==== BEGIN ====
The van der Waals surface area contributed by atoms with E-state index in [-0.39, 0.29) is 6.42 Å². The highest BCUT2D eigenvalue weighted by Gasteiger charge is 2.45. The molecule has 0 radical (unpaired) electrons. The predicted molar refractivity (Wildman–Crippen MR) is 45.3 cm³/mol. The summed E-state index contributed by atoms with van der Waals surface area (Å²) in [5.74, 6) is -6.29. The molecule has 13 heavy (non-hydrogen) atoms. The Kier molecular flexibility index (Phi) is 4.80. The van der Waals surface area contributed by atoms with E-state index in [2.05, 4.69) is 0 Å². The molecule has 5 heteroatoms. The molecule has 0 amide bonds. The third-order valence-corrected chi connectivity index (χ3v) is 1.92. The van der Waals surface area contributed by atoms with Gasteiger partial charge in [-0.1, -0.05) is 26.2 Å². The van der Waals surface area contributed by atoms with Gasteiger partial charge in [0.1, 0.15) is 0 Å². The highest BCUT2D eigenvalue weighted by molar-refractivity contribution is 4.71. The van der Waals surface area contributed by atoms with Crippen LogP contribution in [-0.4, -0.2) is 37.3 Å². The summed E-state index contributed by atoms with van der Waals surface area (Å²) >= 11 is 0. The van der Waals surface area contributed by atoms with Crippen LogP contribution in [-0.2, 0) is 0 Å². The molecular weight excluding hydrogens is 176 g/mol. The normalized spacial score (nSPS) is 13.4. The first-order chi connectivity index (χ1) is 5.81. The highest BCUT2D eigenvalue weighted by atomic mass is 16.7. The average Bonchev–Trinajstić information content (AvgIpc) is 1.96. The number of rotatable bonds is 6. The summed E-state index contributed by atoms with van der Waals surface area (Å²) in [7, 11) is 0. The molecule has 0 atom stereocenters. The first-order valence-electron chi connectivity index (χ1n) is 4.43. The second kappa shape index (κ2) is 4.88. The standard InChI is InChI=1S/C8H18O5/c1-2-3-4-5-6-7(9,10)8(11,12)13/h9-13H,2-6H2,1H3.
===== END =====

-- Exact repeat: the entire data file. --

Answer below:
The van der Waals surface area contributed by atoms with E-state index in [-0.39, 0.29) is 6.42 Å². The highest BCUT2D eigenvalue weighted by Gasteiger charge is 2.45. The molecule has 0 radical (unpaired) electrons. The predicted molar refractivity (Wildman–Crippen MR) is 45.3 cm³/mol. The summed E-state index contributed by atoms with van der Waals surface area (Å²) in [5.74, 6) is -6.29. The molecule has 13 heavy (non-hydrogen) atoms. The Kier molecular flexibility index (Phi) is 4.80. The van der Waals surface area contributed by atoms with E-state index in [2.05, 4.69) is 0 Å². The molecule has 5 heteroatoms. The molecule has 0 amide bonds. The third-order valence-corrected chi connectivity index (χ3v) is 1.92. The van der Waals surface area contributed by atoms with Gasteiger partial charge in [-0.1, -0.05) is 26.2 Å². The van der Waals surface area contributed by atoms with Gasteiger partial charge in [0.1, 0.15) is 0 Å². The highest BCUT2D eigenvalue weighted by molar-refractivity contribution is 4.71. The van der Waals surface area contributed by atoms with Crippen LogP contribution in [-0.4, -0.2) is 37.3 Å². The summed E-state index contributed by atoms with van der Waals surface area (Å²) >= 11 is 0. The van der Waals surface area contributed by atoms with Crippen LogP contribution in [-0.2, 0) is 0 Å². The molecular weight excluding hydrogens is 176 g/mol. The normalized spacial score (nSPS) is 13.4. The first-order chi connectivity index (χ1) is 5.81. The highest BCUT2D eigenvalue weighted by atomic mass is 16.7. The average Bonchev–Trinajstić information content (AvgIpc) is 1.96. The number of rotatable bonds is 6. The summed E-state index contributed by atoms with van der Waals surface area (Å²) in [7, 11) is 0. The molecule has 0 atom stereocenters. The first-order valence-electron chi connectivity index (χ1n) is 4.43. The second kappa shape index (κ2) is 4.88. The standard InChI is InChI=1S/C8H18O5/c1-2-3-4-5-6-7(9,10)8(11,12)13/h9-13H,2-6H2,1H3.